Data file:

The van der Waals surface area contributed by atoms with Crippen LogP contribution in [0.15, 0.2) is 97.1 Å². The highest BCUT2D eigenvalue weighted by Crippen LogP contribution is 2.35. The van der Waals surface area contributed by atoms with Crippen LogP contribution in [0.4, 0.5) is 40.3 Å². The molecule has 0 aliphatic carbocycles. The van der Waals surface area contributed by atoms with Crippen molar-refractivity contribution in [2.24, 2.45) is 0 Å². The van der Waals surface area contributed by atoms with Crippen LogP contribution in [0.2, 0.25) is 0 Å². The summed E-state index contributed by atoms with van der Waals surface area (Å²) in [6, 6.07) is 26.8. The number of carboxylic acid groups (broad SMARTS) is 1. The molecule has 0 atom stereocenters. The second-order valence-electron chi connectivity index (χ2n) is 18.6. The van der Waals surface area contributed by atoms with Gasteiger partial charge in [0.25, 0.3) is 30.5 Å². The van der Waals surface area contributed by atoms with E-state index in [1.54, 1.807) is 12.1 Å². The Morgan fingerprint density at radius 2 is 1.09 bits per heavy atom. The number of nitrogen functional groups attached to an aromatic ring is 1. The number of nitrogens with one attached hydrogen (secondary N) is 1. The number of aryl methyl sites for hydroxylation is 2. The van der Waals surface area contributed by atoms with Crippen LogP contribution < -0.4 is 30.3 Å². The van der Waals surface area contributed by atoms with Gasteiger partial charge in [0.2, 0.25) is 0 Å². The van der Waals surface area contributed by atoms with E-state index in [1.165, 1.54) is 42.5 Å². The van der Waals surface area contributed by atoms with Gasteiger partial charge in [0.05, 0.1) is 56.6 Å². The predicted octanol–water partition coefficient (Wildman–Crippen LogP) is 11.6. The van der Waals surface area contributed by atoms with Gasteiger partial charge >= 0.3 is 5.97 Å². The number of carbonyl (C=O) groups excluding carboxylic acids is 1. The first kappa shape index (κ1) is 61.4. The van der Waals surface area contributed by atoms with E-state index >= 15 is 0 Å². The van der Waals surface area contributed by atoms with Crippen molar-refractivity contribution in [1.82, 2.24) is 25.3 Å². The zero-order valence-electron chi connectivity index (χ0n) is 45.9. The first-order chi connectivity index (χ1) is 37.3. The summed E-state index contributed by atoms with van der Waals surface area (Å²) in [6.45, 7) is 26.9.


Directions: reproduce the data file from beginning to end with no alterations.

The van der Waals surface area contributed by atoms with Crippen LogP contribution in [0.15, 0.2) is 97.1 Å². The highest BCUT2D eigenvalue weighted by Crippen LogP contribution is 2.35. The van der Waals surface area contributed by atoms with Crippen LogP contribution in [0.4, 0.5) is 40.3 Å². The molecule has 0 aliphatic carbocycles. The van der Waals surface area contributed by atoms with Crippen molar-refractivity contribution in [2.24, 2.45) is 0 Å². The van der Waals surface area contributed by atoms with Crippen LogP contribution in [0.2, 0.25) is 0 Å². The summed E-state index contributed by atoms with van der Waals surface area (Å²) in [6, 6.07) is 26.8. The number of carboxylic acid groups (broad SMARTS) is 1. The molecule has 0 atom stereocenters. The second-order valence-electron chi connectivity index (χ2n) is 18.6. The van der Waals surface area contributed by atoms with Gasteiger partial charge in [0.25, 0.3) is 30.5 Å². The van der Waals surface area contributed by atoms with E-state index in [1.54, 1.807) is 12.1 Å². The Morgan fingerprint density at radius 2 is 1.09 bits per heavy atom. The number of nitrogen functional groups attached to an aromatic ring is 1. The number of nitrogens with one attached hydrogen (secondary N) is 1. The number of aryl methyl sites for hydroxylation is 2. The van der Waals surface area contributed by atoms with Crippen LogP contribution < -0.4 is 30.3 Å². The van der Waals surface area contributed by atoms with Gasteiger partial charge in [0.2, 0.25) is 0 Å². The van der Waals surface area contributed by atoms with E-state index in [1.165, 1.54) is 42.5 Å². The van der Waals surface area contributed by atoms with Gasteiger partial charge in [0.05, 0.1) is 56.6 Å². The predicted octanol–water partition coefficient (Wildman–Crippen LogP) is 11.6. The van der Waals surface area contributed by atoms with Gasteiger partial charge >= 0.3 is 5.97 Å². The number of carbonyl (C=O) groups excluding carboxylic acids is 1. The first kappa shape index (κ1) is 61.4. The van der Waals surface area contributed by atoms with E-state index >= 15 is 0 Å². The van der Waals surface area contributed by atoms with Crippen molar-refractivity contribution in [1.82, 2.24) is 25.3 Å². The zero-order valence-electron chi connectivity index (χ0n) is 45.9. The first-order chi connectivity index (χ1) is 37.3. The summed E-state index contributed by atoms with van der Waals surface area (Å²) in [6.45, 7) is 26.9.